These are dramatic, but not uncommon or even difficult operations. Dogs manage quite well with only one eye and the cosmetic effect is often kinder than people imagine, with the cavity covered over with hairy skin, that with time sinks into the socket. I’ve included a description of the surgery below which may be slightly uncomfortable reading for some, so please proceed with caution.
How will my dog be prepared for surgery?
The dog is always anaesthetised in order to keep them still, calm and to prevent any pain. The vet will choose drug combinations that stop the eye from moving around during surgery (people’s eyes often move around during sleep). The area surrounding the eye is clipped of hair, cleaned and made sterile.
Part of the sterile technique is to place drapes (those green, table cloth things from old hospital dramas, or their modern paper equivalents) over the hairy areas of the dog. Keeping the hairy areas covered up limits exposure of the surgical wound to bugs.
The operation, technically known as Enucleation, is usually performed with the eye closed. To do this, the surgeon sews the eyelids together. They might leave a length of suture material dangling, or leave some large loops attached to the eyelids to make a ‘handle,’ so that the eye can be steadied (but not pulled!) while the surgeon works in the surrounding tissues. The eye sits in a soft pocket of pink tissue known as the conjunctiva.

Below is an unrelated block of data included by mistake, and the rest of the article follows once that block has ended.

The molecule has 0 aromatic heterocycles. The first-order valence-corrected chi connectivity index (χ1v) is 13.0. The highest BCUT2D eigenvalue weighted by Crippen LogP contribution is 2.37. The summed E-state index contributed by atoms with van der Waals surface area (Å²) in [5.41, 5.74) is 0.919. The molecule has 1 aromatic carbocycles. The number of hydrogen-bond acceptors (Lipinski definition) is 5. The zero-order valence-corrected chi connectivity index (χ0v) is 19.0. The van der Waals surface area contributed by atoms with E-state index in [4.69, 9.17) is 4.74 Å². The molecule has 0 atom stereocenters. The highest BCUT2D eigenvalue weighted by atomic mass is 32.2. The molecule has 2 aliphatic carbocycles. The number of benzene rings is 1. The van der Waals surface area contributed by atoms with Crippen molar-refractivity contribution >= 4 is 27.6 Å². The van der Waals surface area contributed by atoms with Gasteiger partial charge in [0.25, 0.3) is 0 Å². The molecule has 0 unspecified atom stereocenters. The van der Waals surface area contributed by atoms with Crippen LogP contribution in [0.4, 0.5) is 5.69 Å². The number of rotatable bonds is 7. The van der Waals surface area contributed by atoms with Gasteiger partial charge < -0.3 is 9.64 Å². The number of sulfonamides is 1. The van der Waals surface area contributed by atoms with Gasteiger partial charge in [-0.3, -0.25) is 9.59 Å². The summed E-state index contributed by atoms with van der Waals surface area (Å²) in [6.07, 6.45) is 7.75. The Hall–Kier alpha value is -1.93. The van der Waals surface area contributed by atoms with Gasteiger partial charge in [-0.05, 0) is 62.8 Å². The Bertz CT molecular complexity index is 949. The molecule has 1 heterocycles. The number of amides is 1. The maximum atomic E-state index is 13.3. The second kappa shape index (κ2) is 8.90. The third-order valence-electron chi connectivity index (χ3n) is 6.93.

What is involved in the Enucleation surgery?
The surgeon cuts an eliptical (eye-shaped!) incision around the (sewn closed) eyelid and then slowly, a little at a time, sets about separating the eyeball in its conjunctival sac from the soft tissues behind it, working little by little, all the way round. The eyeball has several muscles attached to it; this is how we move our eyes. When a muscle is reached, the surgeon cuts though it. Thus the eye becomes looser in its socket as the operation progresses. However, it is still important that the surgeon does not pull too hard.
This is because, at the back, the eye is attached to the brain by the thick optic nerve. This must eventually be cut, along with any blood vessels, which are tied off first to prevent bleeding. Most vets use curved ‘grabbing’ instruments known as haemostats for this.
When the eye has gone, surgeons may leave a drain in place for several days, which guides any fluid build-up to the outside. This can be removed easily in a consultation. There may well be swelling of the cavity and surrounding tissues, which will disappear in time. Most vets will recommend good pain relief.
Recovery and prognosis
It is possible to put a prosthesis (a false eye) in the place of the old one, but this is uncommon in Britain. It has no known benefit to the dog, except possibly in cases where the owner cannot otherwise tolerate its visual appearance. In general, however, once the swelling as gone and the hair grown back, the physical appearance isn’t as shocking as most owners expect. The absence of an eye often escapes stranger’s notice at first glance.
The dog will lose some depth of vision and you may notice a lack of accuracy when they’re chasing a ball. But in general having only one eye is tolerated well by dogs and they can enjoy a great quality of life.
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